Film Review: Mission:Impossible – Rogue Nation

Written by Ryan DeMarco

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The Mission: Impossible series is a strange entity. It’s a sucessful action film franchise that is usually forgotten about unless one of the next installments is coming out. Now almost 20 years old the franchise has had its lows and highs, with five different highly acclaimed directors at the helm. The first of which was shot by the great Brian De Palma, the second by ledgendary action filmmaker John Woo followed up by J.J. Abrams for the third installment. Brad Bird, of The Incredibles fame, brought the series back to life in the fourth entry and lastly we have Christopher McQuarrie for the lastest chapter.

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Overall, I would group the first three movies of the series as okay. They delivered some iconic action scenes but ultimately forgotten over the years. One could argue that J.J. Abrams broke the mold with the third movie delivering a sense of how these movies should be done. Giving slightly more balance to the story and Ethan Hunt’s character. While the fourth, titled Ghost Protocol expanded on that formula and found its groove with a compelling plot, interesting enemy, and great action to go along with the newly assembled supporting cast.

I’m very pleased to say Rogue Nation is the best film of the franchise thus far. Where as previous films come off uneven or just uninteresting Rogue Nation excels at keeping our interest, delivering INSANE action sequences and with a great balance of laughs. This film is also the funniest of all the movies. On top of all that, I learned how to hang off an airplane in style and turn my flute into a sniper rifle. Thanks, Tom Cruise.

Cruise returns as the unstoppable Ethan Hunt who has gone “rogue” from the IMF agency. His mission is simple, to take on a shadow organization known as The Syndicate, who is dedicated to destroying the IMF, and as usual killing people and creating mayhem. When I say simple, I mean impossible, because this isn’t called Mission: Simple. If it was simple we wouldn’t need Tom Cruise, we’d only need someone like Christian Slater for the job and honestly, no thanks bro. Anyway, back to the review. Cruise is once again defying reality, at age 53 he is one of the few action stars that exerts himself trying to give the audience something to marvel at putting the rest of the so-called action héroes to shame these days (ahem, Bruce Willis).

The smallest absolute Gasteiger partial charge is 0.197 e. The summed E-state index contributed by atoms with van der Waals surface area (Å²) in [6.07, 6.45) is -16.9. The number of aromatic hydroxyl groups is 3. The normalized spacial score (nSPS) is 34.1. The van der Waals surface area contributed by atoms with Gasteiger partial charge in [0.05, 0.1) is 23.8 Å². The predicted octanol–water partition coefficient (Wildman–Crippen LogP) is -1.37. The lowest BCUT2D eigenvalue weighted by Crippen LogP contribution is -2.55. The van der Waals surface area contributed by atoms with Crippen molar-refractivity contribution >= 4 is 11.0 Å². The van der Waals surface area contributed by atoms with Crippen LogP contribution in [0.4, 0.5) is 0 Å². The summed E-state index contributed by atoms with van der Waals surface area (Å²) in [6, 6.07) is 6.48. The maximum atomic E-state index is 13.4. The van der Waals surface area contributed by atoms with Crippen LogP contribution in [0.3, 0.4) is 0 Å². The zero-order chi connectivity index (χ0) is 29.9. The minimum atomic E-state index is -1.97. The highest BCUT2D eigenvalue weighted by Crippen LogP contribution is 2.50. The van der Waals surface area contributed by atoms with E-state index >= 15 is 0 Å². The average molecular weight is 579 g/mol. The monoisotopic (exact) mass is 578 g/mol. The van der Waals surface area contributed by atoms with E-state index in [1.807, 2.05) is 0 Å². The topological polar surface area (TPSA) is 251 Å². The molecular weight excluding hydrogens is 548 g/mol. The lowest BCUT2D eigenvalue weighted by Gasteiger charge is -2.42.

While Hunt is off the grid avoiding capture his team is left behind to pick up the pieces and play catch up. Brandt (Jeremy Renner), Luther (Ving Rhames) and Benji (Simon Pegg) all do there part as Ethan’s team. Rebecca Ferguson and Alec Baldwin serve as fine additions to the cast as well. Ferguson, who steps into the shoes of the latest female agent working alongside Hunt (since the others seem to vanish after each movie i.e. Maqqie Q, Paula Patton). The chemistry between Ferguson and Cruise is apparent and work off each other very well. Kudos to Ferguson for making her screen time worthwhile and proving that she belonged in this movie. Simon Pegg gets another enlarged supporting role playing tech wizard Benji. As a long time fan of his, I love the fact that his character serves as an intricate part of the story and not used when the movie calls for it.

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Unfortunately, the same can’t be said for Brandt and Luther. If Ghost Protocol gave us the notion that Renner would be next in line to lead the series this film quickly disproves that by writing him down to a minimal role. That said, Renner does well with the screen time alotted and is given some of the films best lines. Honestly, it’s roles like this where I believe Renner excels — he provides good background and fills in whatever necessary. Ving Rhames returns as the franchise favorite Luther and is ultimately underused, although him and Renner have a surprisingly great dynamic.

Written and Directed by Christopher McQuarrie, whose credits include The Usual Suspects, Valkyrie, Edge of Tommorow, etc. (I always recommend his film the Way of the Gun to those looking for a little kick ass action film that has been wildly overlooked.) Mission: Impossible marks his third collaboration with Cruise. McQuarrie brings in a wonderful balance of jaw dropping shots of Hunt risking his life and comedy which to me really works for a franchise like this. The story is supposed to be grand along with crazy gadgets for every obstacle and death always around the corner. So to me an all to serious tone is kind of a put off. The camerawork is absolutely top notch with clearly mapped out fights and set pieces and a motorcycle chase like Ive never seen before.

McQuarrie makes sure each character gets there moment along the way too, except for the leader of the Syndicate sadly. Introduced as someone whos of equal to Ethan Hunt, he is never really given much to show and is mostly smoke and mirrors until the third act where he is never given the finale he deserves.

All in all, this film deserves your attention. As the fifth film of the franchise, it is the best one yet and only looking to get better which outside of the Fast and Furious films is unheard of. Besides a couple minor pitfalls this film absolutely sucseeds on all accounts. Say yes to this Mission.

Mission: Impossible – Rogue Nation Rating: 8.5/10

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